Navigating the differences between the various subsets of the Paleo scene isn’t easy, so I’ve put together this free printable, The Paleo /AIP / Whole 30 Checklist for easy reference. It explains in a simple layout the difference between Paleo, AIP and the Whole 30. Print it out, stick it on the fridge, and you’ll have an easy visual guide as to what’s to be avoided, what’s just not allowed and what’s ok in moderation for the Paleo Diet, the Autoimmune Protocol and the Whole 30.
What’s the Difference between Paleo, AIP and the Whole 30?
The Paleo Diet, in a nutshell, is the avoidance of cereals and grains, legumes, refined sugar (including alcohol) and industrialised seed and vegetable oils. A little dairy is okay in moderation for those who are tolerant. The inclusion of dairy takes you into the Paleo subset known as ‘Primal’.
What’s the Difference between Paleo and Primal?
On the checklist, I haven’t distinguished between Paleo and Primal, so a word of explantation is due. If a product that you buy in a store is labeled ‘Paleo’, it shouldn’t contain dairy, because so many people are dairy intolerant. Mark Sisson coined the term ‘Primal’. He explains how dairy is a ‘grey area’ of Paleo. The fact that some adults are able to continue producing the enzyme required for lactose digestion long after infancy demonstrates that our DNA has adapted a little since Paleolithic times. Members of the Primal tribe use of heavy cream, butter and a grating of Parmesan as a good source of fat, but only as a ‘sensible indulgence’. I’ve chosen not to draw the distinction between ‘Paleo’ and ‘Primal’ here for various reasons.
- Adding another column to the checklist for the sake of just one point would reduce the clarity
- I think getting stuck on definitions can lead to unhealthy obsessions and
- I’ve never met a dairy-tolerant Paleo yet who volontarily declines a really good quality gelato. Ditto wine.
Hence, I’ve stated clearly up the top that Dairy is okay in moderation, but only for those who are tolerant. You can read more about the Paleo perspective on dairy here.
What Does “In Moderation” Mean?
‘In moderation’ will have a different meaning for everyone, and will differ also according to one’s emotional dependance on any particular food. In my case, coffee ‘in moderation’ means two or three Italian espressos a day. Dairy ‘in moderation’ means a gelato from a really good gelateria once every couple of weeks in the warm months. It has to be as good as or better than what we can make at home with fresh fruit, dark chocolate, and coconut cream! Call it Paleo, call it Primal, or call them wee transgressions… whatever they might be, the important thing is to be balanced physically, emotionally and mentally, and to not let the over consumption of anything, be it butter or beef, lead you down the path of compromised health and happiness.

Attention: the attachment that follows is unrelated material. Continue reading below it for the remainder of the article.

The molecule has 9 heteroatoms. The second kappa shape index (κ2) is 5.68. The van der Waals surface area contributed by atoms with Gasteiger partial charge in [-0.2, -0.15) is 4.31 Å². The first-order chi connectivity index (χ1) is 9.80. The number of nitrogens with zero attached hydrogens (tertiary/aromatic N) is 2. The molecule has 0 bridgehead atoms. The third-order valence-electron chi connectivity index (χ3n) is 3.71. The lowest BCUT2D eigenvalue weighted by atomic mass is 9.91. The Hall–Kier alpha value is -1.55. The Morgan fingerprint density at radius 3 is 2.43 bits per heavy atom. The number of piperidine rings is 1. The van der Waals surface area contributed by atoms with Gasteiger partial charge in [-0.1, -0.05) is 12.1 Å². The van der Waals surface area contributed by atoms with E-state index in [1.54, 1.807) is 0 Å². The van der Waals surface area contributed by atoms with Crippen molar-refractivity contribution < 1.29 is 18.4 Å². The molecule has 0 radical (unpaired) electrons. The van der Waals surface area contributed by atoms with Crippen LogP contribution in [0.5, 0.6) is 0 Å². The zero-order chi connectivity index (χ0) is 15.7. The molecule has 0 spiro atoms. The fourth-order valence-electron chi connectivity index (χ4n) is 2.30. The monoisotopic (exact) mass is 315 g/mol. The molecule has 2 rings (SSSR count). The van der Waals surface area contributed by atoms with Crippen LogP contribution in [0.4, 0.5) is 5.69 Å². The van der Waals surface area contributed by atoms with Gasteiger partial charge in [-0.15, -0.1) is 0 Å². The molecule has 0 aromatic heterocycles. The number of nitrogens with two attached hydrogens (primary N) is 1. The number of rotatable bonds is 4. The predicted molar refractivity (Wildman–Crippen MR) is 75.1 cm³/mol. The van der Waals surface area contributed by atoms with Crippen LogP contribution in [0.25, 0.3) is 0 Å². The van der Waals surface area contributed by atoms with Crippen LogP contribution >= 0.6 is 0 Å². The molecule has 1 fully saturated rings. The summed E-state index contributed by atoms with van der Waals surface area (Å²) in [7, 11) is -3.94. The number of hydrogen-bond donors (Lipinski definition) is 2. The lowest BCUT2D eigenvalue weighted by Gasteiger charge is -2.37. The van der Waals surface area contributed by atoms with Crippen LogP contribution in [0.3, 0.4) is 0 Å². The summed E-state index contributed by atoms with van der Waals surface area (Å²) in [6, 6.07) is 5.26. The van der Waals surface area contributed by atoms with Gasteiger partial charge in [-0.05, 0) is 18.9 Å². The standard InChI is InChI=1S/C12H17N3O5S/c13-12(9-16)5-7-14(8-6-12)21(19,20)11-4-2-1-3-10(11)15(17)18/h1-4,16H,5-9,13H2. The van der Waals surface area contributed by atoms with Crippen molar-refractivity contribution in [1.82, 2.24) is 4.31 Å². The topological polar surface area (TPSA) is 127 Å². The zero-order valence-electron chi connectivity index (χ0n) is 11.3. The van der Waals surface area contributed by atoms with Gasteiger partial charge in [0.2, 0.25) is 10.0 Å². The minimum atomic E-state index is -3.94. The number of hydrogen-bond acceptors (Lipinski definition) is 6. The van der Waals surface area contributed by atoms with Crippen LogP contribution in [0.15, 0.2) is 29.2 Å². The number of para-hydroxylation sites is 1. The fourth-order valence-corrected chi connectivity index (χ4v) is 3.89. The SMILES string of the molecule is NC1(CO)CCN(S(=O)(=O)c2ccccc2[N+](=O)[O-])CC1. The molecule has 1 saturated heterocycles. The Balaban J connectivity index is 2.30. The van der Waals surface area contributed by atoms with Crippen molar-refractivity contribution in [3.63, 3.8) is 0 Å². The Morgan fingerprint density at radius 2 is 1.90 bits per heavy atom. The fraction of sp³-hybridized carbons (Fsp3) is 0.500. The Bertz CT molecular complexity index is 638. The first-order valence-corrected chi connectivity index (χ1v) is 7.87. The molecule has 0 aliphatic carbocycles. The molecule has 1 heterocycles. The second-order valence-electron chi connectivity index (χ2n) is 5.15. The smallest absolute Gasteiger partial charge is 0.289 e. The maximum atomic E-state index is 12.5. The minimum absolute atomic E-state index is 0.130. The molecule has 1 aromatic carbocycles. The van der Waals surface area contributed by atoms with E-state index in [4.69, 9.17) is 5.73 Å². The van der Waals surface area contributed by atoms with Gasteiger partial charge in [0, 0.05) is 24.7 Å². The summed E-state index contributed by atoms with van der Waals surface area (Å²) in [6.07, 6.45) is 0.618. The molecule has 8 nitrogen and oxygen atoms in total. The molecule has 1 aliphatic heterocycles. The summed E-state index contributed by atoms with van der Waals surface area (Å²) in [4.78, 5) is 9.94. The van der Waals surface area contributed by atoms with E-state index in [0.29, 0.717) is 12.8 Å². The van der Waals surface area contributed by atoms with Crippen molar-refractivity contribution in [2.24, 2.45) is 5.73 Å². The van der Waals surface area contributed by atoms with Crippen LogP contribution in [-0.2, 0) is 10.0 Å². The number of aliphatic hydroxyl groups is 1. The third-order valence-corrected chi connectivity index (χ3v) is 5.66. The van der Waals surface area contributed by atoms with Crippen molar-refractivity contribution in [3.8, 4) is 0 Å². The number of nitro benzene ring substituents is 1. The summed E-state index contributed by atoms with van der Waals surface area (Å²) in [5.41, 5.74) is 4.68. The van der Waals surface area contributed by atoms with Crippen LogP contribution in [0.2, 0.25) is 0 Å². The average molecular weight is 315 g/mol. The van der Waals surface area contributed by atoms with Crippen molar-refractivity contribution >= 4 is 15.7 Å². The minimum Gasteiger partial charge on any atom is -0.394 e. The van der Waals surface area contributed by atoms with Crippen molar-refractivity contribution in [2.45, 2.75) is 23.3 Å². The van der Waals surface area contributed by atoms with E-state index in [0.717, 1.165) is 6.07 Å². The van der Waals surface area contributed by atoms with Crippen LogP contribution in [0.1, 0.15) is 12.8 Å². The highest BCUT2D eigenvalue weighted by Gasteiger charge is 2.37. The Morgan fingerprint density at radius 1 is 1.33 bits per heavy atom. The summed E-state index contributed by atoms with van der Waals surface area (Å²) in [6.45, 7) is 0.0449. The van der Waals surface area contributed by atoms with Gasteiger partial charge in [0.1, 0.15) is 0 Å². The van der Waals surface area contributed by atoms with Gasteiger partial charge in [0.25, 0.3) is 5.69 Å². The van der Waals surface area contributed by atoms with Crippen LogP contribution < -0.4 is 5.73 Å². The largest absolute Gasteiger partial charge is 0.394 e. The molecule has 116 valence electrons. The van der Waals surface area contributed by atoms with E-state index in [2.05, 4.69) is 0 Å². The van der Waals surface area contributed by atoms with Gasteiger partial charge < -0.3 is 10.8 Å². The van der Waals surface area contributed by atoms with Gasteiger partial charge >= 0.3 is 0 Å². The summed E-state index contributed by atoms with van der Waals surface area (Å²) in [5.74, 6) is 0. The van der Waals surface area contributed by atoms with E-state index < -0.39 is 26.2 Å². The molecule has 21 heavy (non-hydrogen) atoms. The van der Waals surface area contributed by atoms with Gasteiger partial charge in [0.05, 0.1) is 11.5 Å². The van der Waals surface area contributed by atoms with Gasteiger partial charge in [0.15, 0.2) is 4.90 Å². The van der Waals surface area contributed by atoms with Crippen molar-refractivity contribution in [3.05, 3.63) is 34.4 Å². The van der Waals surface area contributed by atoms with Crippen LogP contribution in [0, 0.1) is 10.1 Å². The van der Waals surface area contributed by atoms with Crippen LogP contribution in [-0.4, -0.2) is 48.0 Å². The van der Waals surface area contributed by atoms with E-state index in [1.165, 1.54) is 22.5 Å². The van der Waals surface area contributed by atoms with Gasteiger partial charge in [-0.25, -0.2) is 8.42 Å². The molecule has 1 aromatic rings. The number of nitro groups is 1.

The problem is that when it comes to many of our favourite unhealthy foods, we’re good at convincing ourselves that black is white. It’s really important to get the Sugar Dragon under control, and to know when he’s starting to get the upper hand.
(Sorry the Checklist below is so fuzzy – it’s a document file turned into a pdf, so it prints well but it’s out-of-focus on the monitor.)
What’s the Difference between Paleo, AIP and the Whole 30?
The Paleo Diet is a long-term way of eating that avoids all foods that are not suited to our DNA.
The Whole 30 and the AIP are both short-term programs with very specific goals.
The Paleo Diet
The Paleo Diet avoids
- cereals / grains
- refined sugar and sweeteners, including alcohol
- refined seed oils
- dairy (a little, in moderation, is ok but only if tolerated)
The Whole 30
The Whole 30 is a 30 day challenge which functions as a nutritional reset for the body, metabolism and psychology.
In addition to the general Paleo guidelines,
- the only dairy allowed is clarified butter / ghee
- for the full 30 days there are no treats or baked goods whatsoever – no Paleo bread, no Paleo cookies, no Paleo gelato – not even a frozen banana.
It’s hard going, but it’s worth it as you break down all kinds of limiting behaviours and mindsets.
The Autoimmune Protocol (AIP)
The Autoimmune Protocol is an elimination diet that was developed by Sarah Ballantyne for those with Autoimmune disease and for those who are not seeing results with Paleo. It’s objective is to reduce the workload of an overproductive immune system and to identify what exactly is triggering the inflammatory reactions.
In addition to the general Paleo guidelines, during the AIP elimination phase one avoids all known allergens. This includes
- clarified butter / ghee
- seeds and seed-derived spices
It’s recommended that people do the elimination phase for between 1 and 3 months, and then start re-introducing foods gradually. It’s a challenging program, but as those who have seen improvement with the AIP will tell you, ‘Nothing tastes as good as being pain free feels.’
Free Printable Checklist
That’s it! The interesting thing is that once you try the Paleo Diet, the Whole 30 or the AIP for a month or more, it’s difficult to return to the old way of eating and being. Exchanging unhealthy habits for nutrient dense alternatives is not always easy at the beginning, but the tangible improvements in how you look and feel is so motivating. It’s a prize worth striving for.
Download and print your Free Paleo / AIP / Whole 30 Checklist which is great to have on hand as an easy guide.
Read More about The Paleo Diet
Hope this helps! Let me know in the comments, and please pass this on to anyone who might find this post useful.
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Best Wishes, Good Health and Happiness.
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